Look beyond the aspiring dolphin trainer who is afraid of “E.T. the alien” and the sales manager who prefers to eat Cheetos with pickles and you’ll find that there are at least three small- business owners on this season’s Bachelor.
Raven Gates, 25, owns a women’s boutique clothing store called Grey Suede in Jonesboro, Ark., that has a vibrant presence on Instagram. Gates has hardly been quiet about appearing on the show -- she’s used it as a marketing tool. The Grey Suede website now has an e ntire section dedicated solely to The Bachelor that features Bachelor-themed clothing and “Which Bachelor Contestant Are You?” quiz. She has also blasted the Bachelor news on her company’s Facebook, Twitter and Instagram. Looks like Gates knows a thing or two about effective business marketing.
Danielle Lombard, a 27-year-old from Los Angeles, says her greatest achievement is “opening my own business at the age of 23.” She co-founded Crafts Creamery, a California-based ice-cream shop. Lombard helped develop the menu and oversaw the store design while she was there. According to her LinkedIn profile, it looks like Lombard left the shop in January and is now the chief business development officer at a nail salon in Los Angeles. Lombard did not immediately respond to Fortune’s request for comment.
Michelle Ramkissoon, 24, is the co-founder of Main Squeeze Lemonade, a food truck in Los Angeles that sells made-to-order fruit drinks and teas. She and co-founder Carl Silva had initially wanted to sell fresh lemonade on on the Venice Beach boardwalk, but switched gears when they learned that selling food and drinks on the boardwalk was prohibited, according to the company’s site. Ramkissoon, a Maryland native who graduated from the Fashion Institute of Design and Merchandising in Los Angeles, took charge of creating Main Squeeze’s message and style. Today, her turquoise-colored truck can be found in various locations across Los Angeles selling drinks such as lychee lemonade and Thai tea.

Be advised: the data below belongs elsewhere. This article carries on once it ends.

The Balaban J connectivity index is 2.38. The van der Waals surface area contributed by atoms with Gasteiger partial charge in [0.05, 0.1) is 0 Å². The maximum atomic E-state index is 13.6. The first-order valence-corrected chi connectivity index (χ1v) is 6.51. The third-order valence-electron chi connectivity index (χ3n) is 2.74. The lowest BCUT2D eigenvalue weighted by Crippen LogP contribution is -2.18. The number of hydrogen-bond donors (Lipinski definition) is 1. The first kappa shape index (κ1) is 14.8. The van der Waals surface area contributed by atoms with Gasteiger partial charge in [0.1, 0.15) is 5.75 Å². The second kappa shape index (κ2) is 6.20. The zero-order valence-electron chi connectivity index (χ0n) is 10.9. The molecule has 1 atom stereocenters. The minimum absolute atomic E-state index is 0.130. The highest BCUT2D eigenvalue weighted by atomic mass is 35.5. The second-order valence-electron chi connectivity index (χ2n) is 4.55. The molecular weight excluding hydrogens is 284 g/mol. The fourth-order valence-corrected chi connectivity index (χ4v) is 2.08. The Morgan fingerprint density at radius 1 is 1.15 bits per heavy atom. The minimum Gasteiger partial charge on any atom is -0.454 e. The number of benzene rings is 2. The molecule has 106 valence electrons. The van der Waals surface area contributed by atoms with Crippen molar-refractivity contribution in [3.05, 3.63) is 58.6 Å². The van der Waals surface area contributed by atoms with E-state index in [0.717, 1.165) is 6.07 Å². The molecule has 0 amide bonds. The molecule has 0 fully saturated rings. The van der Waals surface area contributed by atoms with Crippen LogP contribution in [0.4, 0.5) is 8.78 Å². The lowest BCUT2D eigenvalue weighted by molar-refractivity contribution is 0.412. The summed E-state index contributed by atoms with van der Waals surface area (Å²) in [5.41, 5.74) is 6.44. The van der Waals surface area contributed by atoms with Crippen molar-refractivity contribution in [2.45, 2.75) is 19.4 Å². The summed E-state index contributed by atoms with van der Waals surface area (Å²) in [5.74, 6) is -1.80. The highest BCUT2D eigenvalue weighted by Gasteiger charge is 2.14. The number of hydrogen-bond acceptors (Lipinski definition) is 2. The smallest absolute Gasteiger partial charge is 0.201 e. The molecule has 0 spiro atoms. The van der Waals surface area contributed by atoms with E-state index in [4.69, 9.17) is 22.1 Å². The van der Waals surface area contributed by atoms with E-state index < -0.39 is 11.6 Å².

Corinne Olympios, a 24-year-old contestant, is described on the Bachelor site simply as a “small-business owner.” What she does is unclear: “I own an online business. It's very important to me, but the cool thing is it's online, so I can run it from anywhere,” her bio reads. But according to some reports and her LinkedIn profile, she’s actually an aspiring model from Miami, Florida. So unless she owns a really, really small business, we can’t find any reliable source to link her to an active business venture. Olympios has yet to return Fortune’s requests for comment. A spokesperson for ABC declined to comment.
If any of these women fail to capture Nick Viall’s heart, let’s at least hope they forego a role as The Bachelorette and continue to build their entrepreneurial careers. Unlike the men who become The Bachelor, women who become The Bachelorette tend to fade into oblivion after filming ends.